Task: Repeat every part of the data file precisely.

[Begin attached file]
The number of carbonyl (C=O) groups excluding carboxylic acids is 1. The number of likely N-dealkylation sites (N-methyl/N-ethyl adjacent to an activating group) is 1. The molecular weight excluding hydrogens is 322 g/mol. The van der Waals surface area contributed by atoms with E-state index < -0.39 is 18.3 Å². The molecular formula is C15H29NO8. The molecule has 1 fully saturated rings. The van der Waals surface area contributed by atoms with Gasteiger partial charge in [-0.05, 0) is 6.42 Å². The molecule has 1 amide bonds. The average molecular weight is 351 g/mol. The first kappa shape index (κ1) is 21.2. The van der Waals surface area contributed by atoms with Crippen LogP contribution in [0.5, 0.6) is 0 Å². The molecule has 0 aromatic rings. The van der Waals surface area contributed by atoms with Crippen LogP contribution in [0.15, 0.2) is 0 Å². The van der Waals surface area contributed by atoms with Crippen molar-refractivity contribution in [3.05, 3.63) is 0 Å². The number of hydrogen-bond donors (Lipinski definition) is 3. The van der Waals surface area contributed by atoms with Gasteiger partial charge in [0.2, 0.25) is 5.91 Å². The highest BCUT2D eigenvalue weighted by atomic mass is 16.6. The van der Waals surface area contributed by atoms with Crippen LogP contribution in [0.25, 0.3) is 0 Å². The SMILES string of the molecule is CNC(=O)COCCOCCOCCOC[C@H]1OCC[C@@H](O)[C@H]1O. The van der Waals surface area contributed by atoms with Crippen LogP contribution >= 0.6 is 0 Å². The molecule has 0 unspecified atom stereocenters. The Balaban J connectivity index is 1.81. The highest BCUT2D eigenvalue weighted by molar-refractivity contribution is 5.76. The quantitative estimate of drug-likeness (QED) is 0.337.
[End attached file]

The number of carbonyl (C=O) groups excluding carboxylic acids is 1. The number of likely N-dealkylation sites (N-methyl/N-ethyl adjacent to an activating group) is 1. The molecular weight excluding hydrogens is 322 g/mol. The van der Waals surface area contributed by atoms with E-state index < -0.39 is 18.3 Å². The molecular formula is C15H29NO8. The molecule has 1 fully saturated rings. The van der Waals surface area contributed by atoms with Gasteiger partial charge in [-0.05, 0) is 6.42 Å². The molecule has 1 amide bonds. The average molecular weight is 351 g/mol. The first kappa shape index (κ1) is 21.2. The van der Waals surface area contributed by atoms with Crippen LogP contribution in [0.5, 0.6) is 0 Å². The molecule has 0 aromatic rings. The van der Waals surface area contributed by atoms with Crippen LogP contribution in [0.15, 0.2) is 0 Å². The van der Waals surface area contributed by atoms with Crippen molar-refractivity contribution in [3.05, 3.63) is 0 Å². The number of hydrogen-bond donors (Lipinski definition) is 3. The van der Waals surface area contributed by atoms with Gasteiger partial charge in [0.2, 0.25) is 5.91 Å². The highest BCUT2D eigenvalue weighted by atomic mass is 16.6. The van der Waals surface area contributed by atoms with Crippen LogP contribution in [0.25, 0.3) is 0 Å². The SMILES string of the molecule is CNC(=O)COCCOCCOCCOC[C@H]1OCC[C@@H](O)[C@H]1O. The van der Waals surface area contributed by atoms with Crippen LogP contribution >= 0.6 is 0 Å². The molecule has 0 unspecified atom stereocenters. The Balaban J connectivity index is 1.81. The highest BCUT2D eigenvalue weighted by molar-refractivity contribution is 5.76. The quantitative estimate of drug-likeness (QED) is 0.337.